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planetary system, he traces order, and in its perpetual fluctuations the principle of stability and security.
Physical analogies are not only allowable helps to the interpretation of nature, but they are the sole legitimate guides. The philosopher is not merely at liberty to adopt them as convenient aids, but he is driven by the necessity of the case to follow them. He has no other means of ever arriving at an acquaintance with the scheme of natural causes. Their reality alone constitutes what we mean by such order. It is the uniformity actually found in certain limited portions of nature which leads to the presumption of its universality. But it is under the guidance of that presumption that every step of physical inquiry proceeds: and the universal confirmation of it is the general conclusion of all our researches. And the further sound induction extends, the more does every fresh inference add force to the claims of some high principle of order to be recognised as pervading all nature, That induction can go on satisfactorily and successfully in every new region of inquiry which may be opened to it, is of itself a proof of the permanence and universality of such order and system,
Upon the foregoing considerations we may, perhaps, more correctly appreciate the standard of evidence to which sound physical philosophy appeals ; and the importance of a clear perception of real physical analogies in the study of it. We have, however, already remarked at once the difficulty of explaining the weight which those analogies possess, yet, at the same time, the actually irresistible force with which they impress the mind. And if the evidence be thus in any degree open to difference in its application to different minds, what does this amount to but saying that inductive proof does not amount to demonstration; or, more correctly, is proof of a different kind. But at any rate if it be allowed that there has been no attempt to overrate the evidence, this will but give additional security to the important inferences and applications to which we shall advance.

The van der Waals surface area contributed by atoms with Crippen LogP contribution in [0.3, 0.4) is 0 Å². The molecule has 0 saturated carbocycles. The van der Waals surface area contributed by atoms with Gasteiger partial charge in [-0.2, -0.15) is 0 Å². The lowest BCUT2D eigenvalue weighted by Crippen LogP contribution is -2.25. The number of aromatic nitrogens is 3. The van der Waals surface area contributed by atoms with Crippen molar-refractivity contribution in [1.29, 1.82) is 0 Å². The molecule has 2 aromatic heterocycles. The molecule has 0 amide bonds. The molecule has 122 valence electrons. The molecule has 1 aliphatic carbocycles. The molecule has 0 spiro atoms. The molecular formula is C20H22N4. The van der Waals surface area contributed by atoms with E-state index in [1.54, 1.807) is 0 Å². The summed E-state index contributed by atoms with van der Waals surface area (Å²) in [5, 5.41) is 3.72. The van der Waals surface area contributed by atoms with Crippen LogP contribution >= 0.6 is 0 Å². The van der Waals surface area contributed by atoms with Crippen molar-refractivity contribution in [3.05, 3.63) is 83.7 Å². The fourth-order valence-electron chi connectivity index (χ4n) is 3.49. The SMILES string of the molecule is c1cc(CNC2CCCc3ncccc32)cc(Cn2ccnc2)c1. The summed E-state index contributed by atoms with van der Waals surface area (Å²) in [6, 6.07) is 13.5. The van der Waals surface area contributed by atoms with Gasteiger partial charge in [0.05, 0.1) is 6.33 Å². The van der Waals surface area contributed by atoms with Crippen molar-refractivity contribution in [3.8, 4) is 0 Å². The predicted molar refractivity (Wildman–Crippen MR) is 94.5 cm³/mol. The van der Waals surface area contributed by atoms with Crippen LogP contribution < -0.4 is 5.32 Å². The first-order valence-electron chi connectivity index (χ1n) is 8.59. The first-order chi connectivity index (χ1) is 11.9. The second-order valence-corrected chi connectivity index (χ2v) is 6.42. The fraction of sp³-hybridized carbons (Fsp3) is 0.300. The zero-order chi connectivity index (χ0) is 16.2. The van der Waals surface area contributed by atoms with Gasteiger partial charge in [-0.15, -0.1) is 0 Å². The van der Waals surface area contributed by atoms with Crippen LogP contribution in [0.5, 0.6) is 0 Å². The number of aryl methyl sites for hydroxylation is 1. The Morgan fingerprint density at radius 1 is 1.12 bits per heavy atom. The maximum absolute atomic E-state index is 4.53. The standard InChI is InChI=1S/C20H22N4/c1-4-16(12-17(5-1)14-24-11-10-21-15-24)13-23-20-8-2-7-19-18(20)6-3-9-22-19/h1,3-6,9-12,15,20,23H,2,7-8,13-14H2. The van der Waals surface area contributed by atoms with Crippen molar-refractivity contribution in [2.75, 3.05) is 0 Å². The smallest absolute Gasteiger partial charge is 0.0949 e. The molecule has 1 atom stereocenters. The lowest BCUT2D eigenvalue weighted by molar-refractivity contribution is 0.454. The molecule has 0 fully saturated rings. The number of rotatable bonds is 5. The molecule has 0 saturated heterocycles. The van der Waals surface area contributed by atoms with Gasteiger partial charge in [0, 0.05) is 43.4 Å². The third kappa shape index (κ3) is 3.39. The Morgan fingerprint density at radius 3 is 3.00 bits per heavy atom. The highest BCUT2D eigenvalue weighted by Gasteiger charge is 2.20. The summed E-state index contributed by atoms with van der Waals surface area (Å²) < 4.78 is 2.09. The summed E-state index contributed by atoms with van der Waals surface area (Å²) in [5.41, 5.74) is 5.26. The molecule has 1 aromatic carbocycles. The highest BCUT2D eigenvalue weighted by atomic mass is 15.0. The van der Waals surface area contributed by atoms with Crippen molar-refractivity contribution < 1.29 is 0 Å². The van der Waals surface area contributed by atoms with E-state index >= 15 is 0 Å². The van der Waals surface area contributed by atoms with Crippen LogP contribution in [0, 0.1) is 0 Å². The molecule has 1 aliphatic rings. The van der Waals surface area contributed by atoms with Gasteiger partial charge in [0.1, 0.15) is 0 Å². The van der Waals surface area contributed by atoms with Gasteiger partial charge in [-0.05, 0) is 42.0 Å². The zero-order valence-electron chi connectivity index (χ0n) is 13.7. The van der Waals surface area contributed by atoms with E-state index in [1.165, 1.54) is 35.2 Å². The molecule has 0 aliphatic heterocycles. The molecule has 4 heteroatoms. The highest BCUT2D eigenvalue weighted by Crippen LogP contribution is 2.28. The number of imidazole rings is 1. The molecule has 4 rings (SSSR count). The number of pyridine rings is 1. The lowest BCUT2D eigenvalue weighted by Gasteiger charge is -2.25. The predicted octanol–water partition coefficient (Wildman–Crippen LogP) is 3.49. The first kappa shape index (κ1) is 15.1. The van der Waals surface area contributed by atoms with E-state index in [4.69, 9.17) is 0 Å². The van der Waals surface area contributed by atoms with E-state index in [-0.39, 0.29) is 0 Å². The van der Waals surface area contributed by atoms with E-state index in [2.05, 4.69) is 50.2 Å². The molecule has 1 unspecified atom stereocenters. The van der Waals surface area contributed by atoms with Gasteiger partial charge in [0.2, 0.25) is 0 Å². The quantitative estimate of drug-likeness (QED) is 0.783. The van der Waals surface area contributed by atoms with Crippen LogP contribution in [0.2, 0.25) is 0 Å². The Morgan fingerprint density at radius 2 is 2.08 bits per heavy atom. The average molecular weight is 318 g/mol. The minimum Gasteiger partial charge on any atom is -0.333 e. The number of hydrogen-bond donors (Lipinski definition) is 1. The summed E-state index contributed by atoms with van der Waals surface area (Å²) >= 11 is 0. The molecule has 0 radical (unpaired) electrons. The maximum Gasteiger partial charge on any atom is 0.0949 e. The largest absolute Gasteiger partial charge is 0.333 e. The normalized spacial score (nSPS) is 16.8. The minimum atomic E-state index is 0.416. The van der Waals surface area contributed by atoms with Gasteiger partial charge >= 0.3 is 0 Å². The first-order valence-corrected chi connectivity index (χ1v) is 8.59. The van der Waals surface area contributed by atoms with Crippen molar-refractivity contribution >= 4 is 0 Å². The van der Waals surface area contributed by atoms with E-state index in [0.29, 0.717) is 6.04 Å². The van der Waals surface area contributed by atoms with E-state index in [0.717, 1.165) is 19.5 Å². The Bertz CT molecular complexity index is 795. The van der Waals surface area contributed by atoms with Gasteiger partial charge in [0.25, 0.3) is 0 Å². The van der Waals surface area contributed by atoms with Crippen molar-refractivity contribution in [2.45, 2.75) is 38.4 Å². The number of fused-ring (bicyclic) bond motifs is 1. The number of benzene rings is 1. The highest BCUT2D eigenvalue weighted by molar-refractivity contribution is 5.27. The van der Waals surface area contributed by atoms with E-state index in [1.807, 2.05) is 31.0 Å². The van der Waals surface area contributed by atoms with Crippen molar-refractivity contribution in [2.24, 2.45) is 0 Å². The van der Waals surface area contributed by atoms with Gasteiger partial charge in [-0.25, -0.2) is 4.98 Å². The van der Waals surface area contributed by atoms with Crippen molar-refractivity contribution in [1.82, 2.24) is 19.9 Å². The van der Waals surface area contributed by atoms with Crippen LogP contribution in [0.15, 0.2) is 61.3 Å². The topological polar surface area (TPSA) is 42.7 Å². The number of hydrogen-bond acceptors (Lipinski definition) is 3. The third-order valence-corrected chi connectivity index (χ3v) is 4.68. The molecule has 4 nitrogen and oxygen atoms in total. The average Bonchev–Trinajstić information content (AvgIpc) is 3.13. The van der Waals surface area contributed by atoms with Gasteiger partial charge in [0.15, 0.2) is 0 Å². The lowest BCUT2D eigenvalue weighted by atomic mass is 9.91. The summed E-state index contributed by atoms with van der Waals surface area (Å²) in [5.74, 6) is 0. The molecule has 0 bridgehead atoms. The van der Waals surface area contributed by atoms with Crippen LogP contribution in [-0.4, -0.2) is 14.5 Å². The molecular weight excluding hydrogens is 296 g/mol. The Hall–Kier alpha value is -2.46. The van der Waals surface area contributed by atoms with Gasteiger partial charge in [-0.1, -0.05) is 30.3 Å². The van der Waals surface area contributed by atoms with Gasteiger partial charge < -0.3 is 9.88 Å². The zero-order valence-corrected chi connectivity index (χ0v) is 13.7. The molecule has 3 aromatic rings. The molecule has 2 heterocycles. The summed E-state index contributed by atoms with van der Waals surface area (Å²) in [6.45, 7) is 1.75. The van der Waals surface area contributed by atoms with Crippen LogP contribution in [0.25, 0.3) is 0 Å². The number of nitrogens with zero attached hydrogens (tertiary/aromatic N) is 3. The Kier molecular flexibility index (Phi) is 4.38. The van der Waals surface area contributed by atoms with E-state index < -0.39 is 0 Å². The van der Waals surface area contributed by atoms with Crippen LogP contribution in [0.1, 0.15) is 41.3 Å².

Study of Cause and Effect.
The more special object of the preceding section has been to examine the nature and principles of the Inductive Method, the characteristic process of the Baconian philosophy. Now the principal aim and object of this system is to ascend from individual phenomena to general laws; from sensible and visible results, up to hidden and abstract principles; from the experimental evidence of sense, up to the abstractions of mind; from effects, to their
In the present instance it is proposed to carry on the subject by the further examination of the nature of the relation of cause and effect, and this, more especially in the first instance, with reference to the
causes which we trace in operation in the material world. The evidence on which our knowledge of these causes depends is that afforded by induction, which we have already been engaged in tracing ; and in proceeding, as we are now about to do, to the more direct consideration of their nature, we shall find that this discussion has not been misplaced; and that, in fact, in studying the evidence, we have arrived at some of the most important observations for bringing us to the apprehension of the nature of physical causes. In tracing the essential grounds of induction, it will be found that we have elicited what will be our safest guide in the inquiry into the principle of causation.